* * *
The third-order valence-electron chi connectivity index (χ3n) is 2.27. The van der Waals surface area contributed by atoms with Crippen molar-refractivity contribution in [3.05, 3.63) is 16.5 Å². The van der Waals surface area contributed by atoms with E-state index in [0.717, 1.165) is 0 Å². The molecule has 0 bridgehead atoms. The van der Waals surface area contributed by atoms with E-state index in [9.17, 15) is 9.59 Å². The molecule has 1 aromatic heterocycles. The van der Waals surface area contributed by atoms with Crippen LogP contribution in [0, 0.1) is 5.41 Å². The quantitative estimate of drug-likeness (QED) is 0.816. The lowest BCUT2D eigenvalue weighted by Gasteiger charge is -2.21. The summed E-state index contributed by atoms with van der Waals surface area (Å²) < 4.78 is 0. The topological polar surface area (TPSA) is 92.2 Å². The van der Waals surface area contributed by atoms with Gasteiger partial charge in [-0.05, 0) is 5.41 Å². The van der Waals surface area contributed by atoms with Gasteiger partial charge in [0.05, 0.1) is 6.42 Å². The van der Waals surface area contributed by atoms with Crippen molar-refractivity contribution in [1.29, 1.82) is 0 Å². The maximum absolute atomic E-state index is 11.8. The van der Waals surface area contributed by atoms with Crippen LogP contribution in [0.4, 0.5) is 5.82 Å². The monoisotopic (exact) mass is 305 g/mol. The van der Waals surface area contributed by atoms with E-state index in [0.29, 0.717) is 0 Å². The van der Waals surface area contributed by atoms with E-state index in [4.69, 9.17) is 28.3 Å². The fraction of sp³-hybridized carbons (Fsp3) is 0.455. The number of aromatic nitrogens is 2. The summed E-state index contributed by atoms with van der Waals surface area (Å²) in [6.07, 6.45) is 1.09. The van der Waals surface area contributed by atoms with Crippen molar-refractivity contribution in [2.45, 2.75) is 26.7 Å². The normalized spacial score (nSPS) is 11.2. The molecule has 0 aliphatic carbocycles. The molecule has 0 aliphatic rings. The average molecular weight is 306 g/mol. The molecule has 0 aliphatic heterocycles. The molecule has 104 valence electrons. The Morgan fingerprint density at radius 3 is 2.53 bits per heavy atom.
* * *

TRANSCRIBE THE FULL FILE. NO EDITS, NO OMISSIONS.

The third-order valence-electron chi connectivity index (χ3n) is 2.27. The van der Waals surface area contributed by atoms with Crippen molar-refractivity contribution in [3.05, 3.63) is 16.5 Å². The van der Waals surface area contributed by atoms with E-state index in [0.717, 1.165) is 0 Å². The molecule has 0 bridgehead atoms. The van der Waals surface area contributed by atoms with E-state index in [9.17, 15) is 9.59 Å². The molecule has 1 aromatic heterocycles. The van der Waals surface area contributed by atoms with Crippen LogP contribution in [0, 0.1) is 5.41 Å². The quantitative estimate of drug-likeness (QED) is 0.816. The lowest BCUT2D eigenvalue weighted by Gasteiger charge is -2.21. The summed E-state index contributed by atoms with van der Waals surface area (Å²) < 4.78 is 0. The topological polar surface area (TPSA) is 92.2 Å². The van der Waals surface area contributed by atoms with Gasteiger partial charge in [-0.05, 0) is 5.41 Å². The van der Waals surface area contributed by atoms with Gasteiger partial charge in [0.05, 0.1) is 6.42 Å². The van der Waals surface area contributed by atoms with Crippen molar-refractivity contribution in [1.29, 1.82) is 0 Å². The maximum absolute atomic E-state index is 11.8. The van der Waals surface area contributed by atoms with Crippen LogP contribution in [0.4, 0.5) is 5.82 Å². The monoisotopic (exact) mass is 305 g/mol. The van der Waals surface area contributed by atoms with E-state index in [0.29, 0.717) is 0 Å². The van der Waals surface area contributed by atoms with E-state index in [4.69, 9.17) is 28.3 Å². The fraction of sp³-hybridized carbons (Fsp3) is 0.455. The number of aromatic nitrogens is 2. The summed E-state index contributed by atoms with van der Waals surface area (Å²) in [6.07, 6.45) is 1.09. The van der Waals surface area contributed by atoms with Crippen molar-refractivity contribution in [2.45, 2.75) is 26.7 Å². The normalized spacial score (nSPS) is 11.2. The molecule has 0 aliphatic carbocycles. The molecule has 0 aliphatic rings. The average molecular weight is 306 g/mol. The molecule has 0 aliphatic heterocycles. The molecule has 104 valence electrons. The Morgan fingerprint density at radius 3 is 2.53 bits per heavy atom.